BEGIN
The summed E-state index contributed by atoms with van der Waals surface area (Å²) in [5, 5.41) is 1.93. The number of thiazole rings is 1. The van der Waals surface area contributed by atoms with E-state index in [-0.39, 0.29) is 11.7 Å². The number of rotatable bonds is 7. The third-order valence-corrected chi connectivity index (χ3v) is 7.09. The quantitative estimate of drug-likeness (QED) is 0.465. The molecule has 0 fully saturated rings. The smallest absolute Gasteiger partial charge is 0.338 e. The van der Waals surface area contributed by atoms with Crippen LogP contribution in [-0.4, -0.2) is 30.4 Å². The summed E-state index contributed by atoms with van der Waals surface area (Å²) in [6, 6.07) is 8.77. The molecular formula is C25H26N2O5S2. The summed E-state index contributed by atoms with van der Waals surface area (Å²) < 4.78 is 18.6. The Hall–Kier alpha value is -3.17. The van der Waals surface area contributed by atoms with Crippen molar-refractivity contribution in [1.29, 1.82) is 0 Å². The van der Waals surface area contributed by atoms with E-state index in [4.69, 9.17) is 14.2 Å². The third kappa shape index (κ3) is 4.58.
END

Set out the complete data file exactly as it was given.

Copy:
The summed E-state index contributed by atoms with van der Waals surface area (Å²) in [5, 5.41) is 1.93. The number of thiazole rings is 1. The van der Waals surface area contributed by atoms with E-state index in [-0.39, 0.29) is 11.7 Å². The number of rotatable bonds is 7. The third-order valence-corrected chi connectivity index (χ3v) is 7.09. The quantitative estimate of drug-likeness (QED) is 0.465. The molecule has 0 fully saturated rings. The smallest absolute Gasteiger partial charge is 0.338 e. The van der Waals surface area contributed by atoms with Crippen LogP contribution in [-0.4, -0.2) is 30.4 Å². The summed E-state index contributed by atoms with van der Waals surface area (Å²) in [6, 6.07) is 8.77. The molecular formula is C25H26N2O5S2. The summed E-state index contributed by atoms with van der Waals surface area (Å²) < 4.78 is 18.6. The Hall–Kier alpha value is -3.17. The van der Waals surface area contributed by atoms with Crippen molar-refractivity contribution in [1.29, 1.82) is 0 Å². The van der Waals surface area contributed by atoms with E-state index in [4.69, 9.17) is 14.2 Å². The third kappa shape index (κ3) is 4.58.